” The bulk of IAHP expenditure is via grants. Since 2015, IAHP primary healthcare grants totalling approximately $1.44 billion have been awarded with 85 per cent of this funding going to Aboriginal Community Controlled Health Organisations.
The audit objective was to assess the effectiveness of the Department of Health’s design, implementation and administration of primary healthcare grants under the IAHP.”
Download the report HERE
Summary and recommendations
1. The Indigenous Australians’ Health Program (IAHP) was established in 2014 through the consolidation of four existing Indigenous health funding streams administered by the Department of Health (the department).
The IAHP aims to provide Aboriginal and Torres Strait Islander people with access to effective high quality, comprehensive, culturally appropriate, primary healthcare services in urban, regional, rural and remote locations across Australia.1
Primary healthcare services are usually the ‘entry point’ for persons into the broader health system and can be contrasted to services provided through hospitals or when people are referred to specialists.
The IAHP access to effective high quality, comprehensive, culturally appropriate, primary healthcare services in urban, regional, rural and remote locations
2. The bulk of IAHP expenditure is via grants. Since 2015, IAHP primary healthcare grants totalling approximately $1.44 billion have been awarded with 85 per cent of this funding going to Aboriginal Community Controlled Health Organisations.
3. As at March 2018, a total of 164 organisations are receiving IAHP primary healthcare grant funding. In 2016–17, IAHP-funded services provided primary healthcare services to an estimated 352,000 Indigenous Australians. This represents 54.2 per cent of the estimated total Indigenous population.
Rationale for undertaking the audit
4. The IAHP was selected for audit because it is intended to contribute towards achieving the Indigenous health-related ‘Closing the Gap’ targets regarding life expectancy and infant mortality. The program represents the Australian Government’s largest direct expenditure on Indigenous primary healthcare.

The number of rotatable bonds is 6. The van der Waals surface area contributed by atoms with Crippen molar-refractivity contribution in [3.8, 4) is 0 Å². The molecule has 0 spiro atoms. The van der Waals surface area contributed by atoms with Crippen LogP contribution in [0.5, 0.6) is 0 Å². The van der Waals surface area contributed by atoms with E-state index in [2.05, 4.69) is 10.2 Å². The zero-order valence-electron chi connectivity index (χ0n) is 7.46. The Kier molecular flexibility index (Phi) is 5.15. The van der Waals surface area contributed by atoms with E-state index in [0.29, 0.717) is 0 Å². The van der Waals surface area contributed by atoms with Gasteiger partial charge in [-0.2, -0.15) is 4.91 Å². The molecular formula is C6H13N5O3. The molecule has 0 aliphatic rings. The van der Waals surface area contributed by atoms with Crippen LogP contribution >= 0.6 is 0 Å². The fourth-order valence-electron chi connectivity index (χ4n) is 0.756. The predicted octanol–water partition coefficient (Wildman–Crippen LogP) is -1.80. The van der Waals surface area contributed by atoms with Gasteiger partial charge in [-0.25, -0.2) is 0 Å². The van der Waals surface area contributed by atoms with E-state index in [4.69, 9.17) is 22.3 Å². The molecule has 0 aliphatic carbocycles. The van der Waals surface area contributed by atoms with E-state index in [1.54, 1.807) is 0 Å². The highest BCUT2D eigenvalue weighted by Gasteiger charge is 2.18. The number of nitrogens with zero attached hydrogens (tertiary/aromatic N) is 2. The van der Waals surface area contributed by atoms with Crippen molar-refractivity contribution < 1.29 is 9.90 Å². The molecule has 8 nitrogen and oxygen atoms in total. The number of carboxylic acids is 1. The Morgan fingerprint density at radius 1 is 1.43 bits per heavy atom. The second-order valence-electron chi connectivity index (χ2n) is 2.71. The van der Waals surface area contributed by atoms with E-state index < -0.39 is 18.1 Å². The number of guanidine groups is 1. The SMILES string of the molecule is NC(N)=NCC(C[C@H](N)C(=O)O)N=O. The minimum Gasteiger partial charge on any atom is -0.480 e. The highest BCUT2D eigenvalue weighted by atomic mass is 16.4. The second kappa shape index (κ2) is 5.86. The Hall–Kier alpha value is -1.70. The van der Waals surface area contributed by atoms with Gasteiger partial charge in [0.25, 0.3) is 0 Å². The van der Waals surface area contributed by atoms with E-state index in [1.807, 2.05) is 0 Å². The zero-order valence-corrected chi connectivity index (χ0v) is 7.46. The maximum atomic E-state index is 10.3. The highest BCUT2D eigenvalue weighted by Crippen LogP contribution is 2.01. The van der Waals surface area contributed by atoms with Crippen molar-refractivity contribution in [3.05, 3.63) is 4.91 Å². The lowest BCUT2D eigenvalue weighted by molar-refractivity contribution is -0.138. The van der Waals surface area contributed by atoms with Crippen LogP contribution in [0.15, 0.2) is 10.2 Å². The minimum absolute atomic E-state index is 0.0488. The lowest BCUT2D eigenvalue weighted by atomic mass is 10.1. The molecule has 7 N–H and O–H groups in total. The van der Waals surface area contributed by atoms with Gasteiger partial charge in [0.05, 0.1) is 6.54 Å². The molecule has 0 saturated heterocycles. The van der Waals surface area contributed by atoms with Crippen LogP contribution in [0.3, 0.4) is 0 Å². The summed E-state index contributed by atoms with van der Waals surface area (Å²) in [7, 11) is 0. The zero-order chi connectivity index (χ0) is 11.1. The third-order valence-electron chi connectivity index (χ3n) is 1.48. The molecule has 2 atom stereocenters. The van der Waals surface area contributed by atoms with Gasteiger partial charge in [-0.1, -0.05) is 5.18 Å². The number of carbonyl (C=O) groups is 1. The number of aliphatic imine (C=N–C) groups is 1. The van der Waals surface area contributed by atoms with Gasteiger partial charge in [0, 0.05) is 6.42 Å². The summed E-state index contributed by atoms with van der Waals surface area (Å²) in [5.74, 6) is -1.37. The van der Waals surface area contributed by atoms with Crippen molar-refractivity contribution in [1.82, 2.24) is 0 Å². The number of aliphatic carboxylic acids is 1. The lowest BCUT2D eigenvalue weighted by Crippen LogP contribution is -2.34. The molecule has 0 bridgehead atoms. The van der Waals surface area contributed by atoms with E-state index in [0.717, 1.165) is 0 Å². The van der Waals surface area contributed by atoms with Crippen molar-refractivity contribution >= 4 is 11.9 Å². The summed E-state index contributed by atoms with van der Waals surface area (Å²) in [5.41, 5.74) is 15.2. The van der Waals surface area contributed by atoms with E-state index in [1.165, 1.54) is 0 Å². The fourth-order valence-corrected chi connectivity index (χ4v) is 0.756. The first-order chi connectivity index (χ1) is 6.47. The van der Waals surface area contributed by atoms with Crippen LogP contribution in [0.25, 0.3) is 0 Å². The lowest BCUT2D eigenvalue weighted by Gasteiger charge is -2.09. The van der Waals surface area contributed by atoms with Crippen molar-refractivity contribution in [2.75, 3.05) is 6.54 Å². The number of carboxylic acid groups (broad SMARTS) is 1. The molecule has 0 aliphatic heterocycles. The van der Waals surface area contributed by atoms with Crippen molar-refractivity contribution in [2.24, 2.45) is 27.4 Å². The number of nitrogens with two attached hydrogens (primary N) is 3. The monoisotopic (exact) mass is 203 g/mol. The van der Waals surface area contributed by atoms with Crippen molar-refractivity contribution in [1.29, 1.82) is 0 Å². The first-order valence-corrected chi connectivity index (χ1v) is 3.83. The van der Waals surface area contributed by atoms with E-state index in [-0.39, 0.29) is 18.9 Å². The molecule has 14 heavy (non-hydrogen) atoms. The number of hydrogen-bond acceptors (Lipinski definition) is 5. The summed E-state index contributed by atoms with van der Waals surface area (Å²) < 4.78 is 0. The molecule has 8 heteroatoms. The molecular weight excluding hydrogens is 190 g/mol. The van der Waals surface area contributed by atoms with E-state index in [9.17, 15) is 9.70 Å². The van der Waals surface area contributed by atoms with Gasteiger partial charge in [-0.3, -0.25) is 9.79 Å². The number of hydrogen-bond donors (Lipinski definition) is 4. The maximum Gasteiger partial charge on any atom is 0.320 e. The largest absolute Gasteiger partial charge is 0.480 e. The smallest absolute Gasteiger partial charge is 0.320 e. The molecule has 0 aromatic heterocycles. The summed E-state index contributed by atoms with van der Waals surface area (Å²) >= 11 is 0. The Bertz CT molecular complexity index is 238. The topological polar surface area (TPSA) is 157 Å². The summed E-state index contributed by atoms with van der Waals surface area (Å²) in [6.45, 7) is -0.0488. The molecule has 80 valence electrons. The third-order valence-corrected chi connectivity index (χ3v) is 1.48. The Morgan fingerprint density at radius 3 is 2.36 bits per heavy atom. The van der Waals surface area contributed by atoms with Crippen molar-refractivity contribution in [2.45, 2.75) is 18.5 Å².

Audit objective and criteria
5. The audit objective was to assess the effectiveness of the Department of Health’s design, implementation and administration of primary healthcare grants under the IAHP.
6. To form a conclusion against this objective, the ANAO adopted the following high-level criteria:
- Did the department design the IAHP primary healthcare components consistent with the Government’s objectives in establishing the IAHP?
- Has implementation of the IAHP primary healthcare components been supported through effective coordination with key Government and non-Government stakeholders?
- Has the department’s approach to assessing primary healthcare funding applications and negotiating funding agreements been consistent with the Commonwealth Grant Rules and Guidelines?
- Has the department implemented a performance framework that supports effective management of individual primary healthcare grants and enables ongoing assessment of program performance and progress towards outcomes?
7. The department’s design and implementation of the primary healthcare component of the IAHP was partially effective as it has not yet achieved all of the Australian Government’s objectives in establishing the program. The department has not implemented the planned funding allocation model and there are shortcomings in performance monitoring and reporting arrangements. However, the department has consolidated the program, supported it through coordination and information-sharing activities and continued grant funding.